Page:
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natural forces did the land we know it's insanity over millions of years some of the planet's most dramatic scenery lasers cut into granite snow fed rivers and the glaciers have retreated but snow fields continue to shape this year but as summer day than wanton don't at the us geological survey leads me of corporate hands on the east side of the port of portland full bloom experts are split over fed by slowly melting snow fields many creeds fear russia and verbal and summer water meadows and sustain amphibians and other animals through the dry season there's a lot of uncertainty about what will happen with human induced climate change for one of the surest projections his loss of snow climate researchers say by the middle of this century to sierra's snow pack could decrease by roughly a third beyond then wants and dont says that could be a big problem with
original water early summer allows that for a fortune to sustain themselves that they'll shift to rein in the rail goes downhill attack would be much less water available as we climb through nine to ten to eleven thousand feet we discuss global warming projections for western forests larger fires the possibility of new diseases moving up the mountains as they warm stress on animals vietnam the only a fraud is primarily a water boiler so it will be effected dramatically from drug production then the forest falls away and we emerged onto a pass between rocky peaks twisted vegetation stunted by wind and cold clings to thin soil reclining under a vast blue sky snow fields bask in the sun i never
told them all it's real of clark's nutcracker supporters in some way which we depend on each other in that nine seats to store them winter the bird catches them around planting some see otherwise would have remained locked in cones have eaten by squirrels then walked and dont says global warming threatens both the season this year white bark pine very sensitive to summer hot so it can continue to be too warm over long extended period time they too he squeezed off the top point he says they live on the tops of mountains are among the most at risk from warming scientists are already documenting changes although it's unclear how much of current warming can be attributed to human activities instead of natural variability jim pattern of uc berkeley discovered some sierra
mammals have moved their ranges up slopes more than a thousand feet in the last century it's a harbinger of how nature will respond to human induced warming like your little cousin of the rabbit the american pie is losing ground scientists think it's because it can't tolerate warmer summers if the pike is really responding directly to increasing temperatures that enable it going to get pushed off the popular crowd here you go up above fourteen thousand feet there's no other place to go you're going to hear are you know boyd i think throughout most of the range in the lower forty eight also at risk says gene patents alpine to be the fed is limited to hear it doesn't occur outside of your family down and recorded king in your ear until want it to go on if he could take forever at the top a park or pass the wind carries through gaps in the granite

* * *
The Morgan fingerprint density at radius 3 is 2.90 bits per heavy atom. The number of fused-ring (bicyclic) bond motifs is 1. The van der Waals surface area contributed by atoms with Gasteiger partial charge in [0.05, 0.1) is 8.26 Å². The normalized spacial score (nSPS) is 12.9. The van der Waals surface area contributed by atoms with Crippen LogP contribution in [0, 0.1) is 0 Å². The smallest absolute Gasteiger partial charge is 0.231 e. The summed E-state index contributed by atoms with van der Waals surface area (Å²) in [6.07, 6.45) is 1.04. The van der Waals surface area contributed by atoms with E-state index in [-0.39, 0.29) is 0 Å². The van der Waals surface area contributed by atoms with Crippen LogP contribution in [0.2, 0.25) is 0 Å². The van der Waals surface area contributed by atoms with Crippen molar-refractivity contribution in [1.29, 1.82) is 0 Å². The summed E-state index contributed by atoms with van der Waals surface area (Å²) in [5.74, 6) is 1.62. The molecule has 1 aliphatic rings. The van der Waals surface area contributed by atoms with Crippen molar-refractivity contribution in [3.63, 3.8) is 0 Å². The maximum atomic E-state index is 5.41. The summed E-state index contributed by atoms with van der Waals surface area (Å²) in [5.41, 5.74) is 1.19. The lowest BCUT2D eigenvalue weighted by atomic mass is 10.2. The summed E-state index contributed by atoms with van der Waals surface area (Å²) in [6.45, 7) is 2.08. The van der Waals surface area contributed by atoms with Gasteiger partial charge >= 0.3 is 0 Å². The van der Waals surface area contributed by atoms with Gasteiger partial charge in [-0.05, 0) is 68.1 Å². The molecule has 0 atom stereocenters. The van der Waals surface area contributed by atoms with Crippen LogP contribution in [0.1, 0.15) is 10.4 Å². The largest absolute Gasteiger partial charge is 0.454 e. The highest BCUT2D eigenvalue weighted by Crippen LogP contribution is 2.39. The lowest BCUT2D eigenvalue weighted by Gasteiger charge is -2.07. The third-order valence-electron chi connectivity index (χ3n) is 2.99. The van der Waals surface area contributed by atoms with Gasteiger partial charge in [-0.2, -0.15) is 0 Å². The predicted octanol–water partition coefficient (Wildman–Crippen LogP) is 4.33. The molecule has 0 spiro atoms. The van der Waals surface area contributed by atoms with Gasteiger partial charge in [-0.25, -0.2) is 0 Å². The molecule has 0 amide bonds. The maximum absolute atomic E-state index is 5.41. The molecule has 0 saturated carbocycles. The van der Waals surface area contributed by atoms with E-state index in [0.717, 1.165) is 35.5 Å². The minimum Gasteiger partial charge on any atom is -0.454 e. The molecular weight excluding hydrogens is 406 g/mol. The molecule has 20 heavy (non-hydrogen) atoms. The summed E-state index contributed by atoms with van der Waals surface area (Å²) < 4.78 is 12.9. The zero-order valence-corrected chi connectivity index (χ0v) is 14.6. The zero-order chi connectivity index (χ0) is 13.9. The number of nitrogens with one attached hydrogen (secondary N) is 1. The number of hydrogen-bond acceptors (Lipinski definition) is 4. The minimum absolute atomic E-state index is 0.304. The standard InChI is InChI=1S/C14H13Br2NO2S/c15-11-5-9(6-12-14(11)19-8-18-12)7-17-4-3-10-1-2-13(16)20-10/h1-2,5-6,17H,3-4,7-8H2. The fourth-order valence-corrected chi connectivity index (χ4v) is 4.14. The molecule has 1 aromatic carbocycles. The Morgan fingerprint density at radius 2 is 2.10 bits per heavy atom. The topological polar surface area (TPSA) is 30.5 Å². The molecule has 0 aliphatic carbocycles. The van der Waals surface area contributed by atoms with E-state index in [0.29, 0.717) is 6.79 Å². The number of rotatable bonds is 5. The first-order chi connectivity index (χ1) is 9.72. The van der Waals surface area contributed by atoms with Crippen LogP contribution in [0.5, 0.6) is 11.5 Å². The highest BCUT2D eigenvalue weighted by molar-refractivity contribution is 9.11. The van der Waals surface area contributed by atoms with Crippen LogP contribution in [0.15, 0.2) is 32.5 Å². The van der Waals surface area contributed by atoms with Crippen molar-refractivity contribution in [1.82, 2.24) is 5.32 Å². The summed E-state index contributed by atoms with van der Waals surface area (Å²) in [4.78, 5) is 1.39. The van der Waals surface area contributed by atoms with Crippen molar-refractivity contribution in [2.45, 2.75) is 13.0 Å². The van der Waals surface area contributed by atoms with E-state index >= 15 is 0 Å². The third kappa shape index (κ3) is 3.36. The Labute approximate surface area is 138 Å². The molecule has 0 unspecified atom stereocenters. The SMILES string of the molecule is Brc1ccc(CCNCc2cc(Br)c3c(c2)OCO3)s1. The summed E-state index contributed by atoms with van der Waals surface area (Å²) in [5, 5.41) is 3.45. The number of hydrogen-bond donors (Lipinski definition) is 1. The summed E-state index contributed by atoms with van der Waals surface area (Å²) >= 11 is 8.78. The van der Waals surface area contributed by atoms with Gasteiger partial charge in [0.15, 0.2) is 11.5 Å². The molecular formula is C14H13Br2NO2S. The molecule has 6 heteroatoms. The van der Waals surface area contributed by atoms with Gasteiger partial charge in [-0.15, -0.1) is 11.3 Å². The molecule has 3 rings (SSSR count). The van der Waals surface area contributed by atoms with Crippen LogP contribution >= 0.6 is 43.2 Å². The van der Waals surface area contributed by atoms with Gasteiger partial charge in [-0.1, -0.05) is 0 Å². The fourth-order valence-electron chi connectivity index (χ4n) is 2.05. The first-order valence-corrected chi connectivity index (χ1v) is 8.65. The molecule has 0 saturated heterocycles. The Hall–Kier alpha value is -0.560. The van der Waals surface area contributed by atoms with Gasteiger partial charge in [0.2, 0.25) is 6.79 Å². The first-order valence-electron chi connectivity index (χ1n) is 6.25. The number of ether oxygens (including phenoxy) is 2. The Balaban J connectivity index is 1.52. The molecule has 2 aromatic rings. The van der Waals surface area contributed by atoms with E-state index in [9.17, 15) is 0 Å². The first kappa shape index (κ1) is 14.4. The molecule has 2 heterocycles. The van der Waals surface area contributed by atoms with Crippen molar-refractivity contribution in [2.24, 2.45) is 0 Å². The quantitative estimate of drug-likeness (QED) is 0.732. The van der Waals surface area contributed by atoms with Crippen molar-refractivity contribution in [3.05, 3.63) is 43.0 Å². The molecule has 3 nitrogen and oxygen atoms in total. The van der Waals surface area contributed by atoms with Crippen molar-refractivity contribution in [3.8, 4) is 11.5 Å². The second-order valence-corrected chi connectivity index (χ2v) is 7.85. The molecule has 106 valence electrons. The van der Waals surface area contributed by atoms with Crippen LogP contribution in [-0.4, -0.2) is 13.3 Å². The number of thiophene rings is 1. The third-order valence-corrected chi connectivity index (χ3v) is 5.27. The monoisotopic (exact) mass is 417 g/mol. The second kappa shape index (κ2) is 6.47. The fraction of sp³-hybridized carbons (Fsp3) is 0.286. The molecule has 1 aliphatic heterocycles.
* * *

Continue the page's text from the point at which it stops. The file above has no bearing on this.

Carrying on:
Segment
Climate Change in California. Part 2
Producing Organization
KPCC-FM (Radio station : Pasadena, Calif.)
Contributing Organization
KPCC (Pasadena, California)
AAPB ID
cpb-aacip/511-ft8df6kt88
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Description
To many Californians, the Sierra Nevada is a special, even sacred place. The segment notes that it helped inspire the American preservation movement. Today, millions of people flock to its national parks. But as humans alter the world's atmosphere, changes are afoot in Sierra parks. KPCC's Ilsa Setziol hiked to treeline in Yosemite to bring us the second report in our series on global warming in California. The delicate ecosystem that is being affected by climate change is discussed, specifically focusing on the relationship between birds and trees.
Broadcast
2006-11-28
Asset type
Segment
Genres
News Report
Topics
Environment
News
Nature
Subjects
climate change
Rights
The copyright to this work is owned by KPCC. Inquiries regarding further use should be directed to KPCC.
Media type
Sound
Duration
00:05:17
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Credits
Copyright Holder: KPCC
Producer: Setziol, Ilsa
Producing Organization: KPCC-FM (Radio station : Pasadena, Calif.)
AAPB Contributor Holdings
KPCC
Identifier: WarmingPtTwo112806-2 (unknown)
Format: audio/wav
Generation: Master
Duration: 00:05:17
KPCC
Identifier: WarmingPtTwo112806-1 (unknown)
Format: MiniDisc
Generation: Original
Duration: 00:05:17
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Citations
Chicago: “Climate Change in California. Part 2,” 2006-11-28, KPCC, American Archive of Public Broadcasting (WGBH and the Library of Congress), Boston, MA and Washington, DC, accessed November 15, 2019, http://americanarchive.org/catalog/cpb-aacip_511-ft8df6kt88.
MLA: “Climate Change in California. Part 2.” 2006-11-28. KPCC, American Archive of Public Broadcasting (WGBH and the Library of Congress), Boston, MA and Washington, DC. Web. November 15, 2019. <http://americanarchive.org/catalog/cpb-aacip_511-ft8df6kt88>.
APA: Climate Change in California. Part 2. Boston, MA: KPCC, American Archive of Public Broadcasting (WGBH and the Library of Congress), Boston, MA and Washington, DC. Retrieved from http://americanarchive.org/catalog/cpb-aacip_511-ft8df6kt88